Release Date: February 9th, 2011
Website: None available
Lower Definition‘s new EP ‘The Infinite Et Cetera’ is a release that, well, isn’t different to anything else they’ve done. The clean vocals, harsh screaming, melodic guitars, odd time signatures and exceptional drumming that have been the mainstay of the band since their inception are all there, but this time around the band seem to have changed things a bit. Matt Geise‘s clean vocals are played around with more (he is given free reign to show his range), and because of this, it accentuates the overall sound of the band and alerts you to the first-class musicianship they have to offer.
Opener ‘Cars’ is an upbeat, pleasing song that sets the tone for the rest of the EP. Full of melodic guitars, clean vocals that range from the high to the low (Geise epitomising everything good about the song), harsh vocals that are a stark contrast to the clean vocals and well-kept drumming that stabilises the sound that, at times, can wander off and become laden down.
The best song on here is undoubtedly ‘Drugs’. It’s a post-hardcore song true to the genre and the lyrics are exceptionally strong: “Is this a dream or are the walls pulsating? / Is there more where you came from? / ’cause I would like more of your drug”, and the way in which Geise sings the lyrics make them sound even stronger while listening. He is compassionate, fierce and accessible to the listener. The guitar work is top-class and the drums glue the sound together, allowing Geise to lead the way.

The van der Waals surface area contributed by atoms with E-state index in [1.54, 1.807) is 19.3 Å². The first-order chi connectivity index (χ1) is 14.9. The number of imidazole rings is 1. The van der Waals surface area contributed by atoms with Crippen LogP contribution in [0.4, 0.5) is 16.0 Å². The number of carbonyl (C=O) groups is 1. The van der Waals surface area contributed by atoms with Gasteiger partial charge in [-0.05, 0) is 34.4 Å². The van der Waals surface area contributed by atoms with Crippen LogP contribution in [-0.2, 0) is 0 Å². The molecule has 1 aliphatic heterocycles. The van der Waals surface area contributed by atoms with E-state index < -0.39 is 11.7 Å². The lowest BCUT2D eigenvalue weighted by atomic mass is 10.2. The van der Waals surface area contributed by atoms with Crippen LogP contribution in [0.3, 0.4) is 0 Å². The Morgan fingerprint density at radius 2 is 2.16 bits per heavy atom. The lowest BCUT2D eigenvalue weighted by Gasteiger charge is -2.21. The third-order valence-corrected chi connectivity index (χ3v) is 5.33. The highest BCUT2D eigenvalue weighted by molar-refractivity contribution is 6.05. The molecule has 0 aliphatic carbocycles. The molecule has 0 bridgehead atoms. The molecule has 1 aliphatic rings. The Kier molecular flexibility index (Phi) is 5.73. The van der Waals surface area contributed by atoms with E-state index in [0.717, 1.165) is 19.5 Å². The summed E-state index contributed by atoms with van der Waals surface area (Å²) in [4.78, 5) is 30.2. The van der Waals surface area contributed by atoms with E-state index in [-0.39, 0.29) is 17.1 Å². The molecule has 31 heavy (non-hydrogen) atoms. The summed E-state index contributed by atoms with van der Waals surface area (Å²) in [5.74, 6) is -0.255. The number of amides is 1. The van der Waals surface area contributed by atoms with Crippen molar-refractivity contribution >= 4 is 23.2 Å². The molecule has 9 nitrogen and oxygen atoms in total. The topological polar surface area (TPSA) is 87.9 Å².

‘Kobe Grip’, the final track, sums up the whole sound of the EP. It’s heavy yet soothing at times, melodic yet breakdowns surface from the placid sound, and the drums are consistent and fast-paced. Geise, once again, shows why he is such a revered frontman as he is the one thing that keeps the band together, and without his vocals they wouldn’t be as good as they are. Simple as that. They are talented musicians, yes, but without a good vocalist in this style of music it’s so easy to be forgotten.
Lower Definition have provided their fans with a taster of what’s to come, and they’re sure to be waiting eagerly for a full-length. Good, steady stuff.
Written by Rhys Milsom